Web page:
Virtually every state has pattern jury instructions on negligence, most of which address the concept of foreseeability. See e.g. Suggested Pattern Jury Instructions, Volume I: Civil Cases, State of Georgia, Fifth Edition (emphasis added):

60.202 Torts; Proximate Cause; Foreseeability; Natural and Probable Consequence; Intervening Cause Rules (Chain Reaction Situation)

A defendant may be held liable for an injury when that person commits a negligent act that puts other forces in motion or operation resulting in the injury when such other forces are the natural and probable result of the act that the defendant committed and that reasonably should have been foreseen by the defendant. When the injuries could not reasonably have been foreseen as the natural, reasonable, and probable result of the original negligent act, then there can be no recovery. If the chain reaction that resulted from the defendant’s alleged negligence, if any, meets the above tests, then the plaintiff may recover.

The interplay between questions of law and fact is similarly present in negligence. For example, in Florida Power & Light Co. v. Periera, 705 So.2d 1359 (Fla. 1998), the Florida Supreme Court stated:

There are two distinct issues in this case, duty and proximate cause. Foreseeability can be relevant both to the element of duty and the element of proximate cause. See McCain v. Florida Power Corp., 593 So. 2d 500, 502 (Fla. 1992). “The duty element of negligence focuses on whether the defendant’s conduct foreseeably created a broader ‘zone of risk’ that poses a general threat of harm to others.” Id. The issue of duty is a question of law. “The proximate causation element, on the other hand, is concerned with whether and to what extent the defendant’s conduct foreseeably and substantially caused the specific injury that actually occurred.” Id. The issue of proximate cause is generally a question of fact. “In other words, the former is a minimal threshold legal requirement for opening the courthouse doors, whereas the latter is part of a much more specific factual requirement that must be proved to win the case once the courthouse doors are open.” Id. (footnote omitted). Florida Power & Light Co., supra, 705 So.2d at 1361.

If the determination of obviousness, as in Ball Aerosol, is collapsed into a determination of foreseeability, then to borrow the words of the Florida Supreme Court, who should determine what is necessary to open the door? And once inside the door, who should decide the ultimate question? For cases involving negligence, the ultimate question of “foreseeability” is one of fact, although the Court does consider “foreseeability” in initially determining whether any duty exists.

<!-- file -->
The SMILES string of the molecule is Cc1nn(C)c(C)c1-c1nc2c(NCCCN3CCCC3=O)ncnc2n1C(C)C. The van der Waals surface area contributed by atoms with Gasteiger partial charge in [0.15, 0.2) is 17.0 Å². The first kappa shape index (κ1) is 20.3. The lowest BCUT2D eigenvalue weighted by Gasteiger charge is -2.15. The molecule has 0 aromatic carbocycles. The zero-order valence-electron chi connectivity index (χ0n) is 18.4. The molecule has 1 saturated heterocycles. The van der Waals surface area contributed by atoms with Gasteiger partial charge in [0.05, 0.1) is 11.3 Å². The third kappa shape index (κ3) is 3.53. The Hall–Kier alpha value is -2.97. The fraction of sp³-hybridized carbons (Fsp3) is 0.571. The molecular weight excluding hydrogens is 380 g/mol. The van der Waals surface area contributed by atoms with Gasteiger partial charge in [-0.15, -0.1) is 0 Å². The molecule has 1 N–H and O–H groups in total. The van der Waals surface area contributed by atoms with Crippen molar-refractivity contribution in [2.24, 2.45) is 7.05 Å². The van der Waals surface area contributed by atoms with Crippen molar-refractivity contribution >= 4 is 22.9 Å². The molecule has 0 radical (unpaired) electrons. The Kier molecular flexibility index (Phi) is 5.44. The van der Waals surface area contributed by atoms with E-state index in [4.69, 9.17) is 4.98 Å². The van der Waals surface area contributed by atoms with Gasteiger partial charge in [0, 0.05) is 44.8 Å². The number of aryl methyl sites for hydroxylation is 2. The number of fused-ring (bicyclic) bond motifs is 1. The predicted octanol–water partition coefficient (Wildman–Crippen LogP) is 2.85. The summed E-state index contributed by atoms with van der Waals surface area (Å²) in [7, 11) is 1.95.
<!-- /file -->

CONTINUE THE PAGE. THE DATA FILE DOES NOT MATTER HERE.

Yet in a patent case like Ball Aerosol that involves obviousness, the ultimate question of “foreseeability” is one of law. If a jury in a negligence case is capable of determining the ultimate question of whether a defendant’s conduct foreseeably caused the plaintiff’s injury – a factual determination – then why can’t a jury in a patent case make a similar factual finding as to whether an invention was “foreseeable” in light of existing facts? Under such a simplified standard, the determination of a patent’s validity does appear to be an appropriate factual question.

The Ball Aerosol case illustrates the harder line being taken by courts in deciding that inventions are obvious and unpatentable. This harder line is expected to continue for the foreseeable future.

If you have questions about how this may specifically impact you or your company, please contact any of the following attorneys:

Robert A. Gutkin, Author (rgutkin@mmmlaw.com)
John R. Harris, Editor (jharris@mmmlaw.com)

NOTE: This article represents the views of the author and does not necessarily represent the views or positions of the firm or of any of its clients. The information contained herein is of a general nature and is not intended to provide legal advice to or address the circumstances of any particular individual or entity. Although we endeavor to provide accurate and timely information, there can be no guarantee that this information is accurate as of the date it is received or that it will continue to be accurate in the future. No one should act on this information without appropriate professional advice after a thorough examination of the particular situation.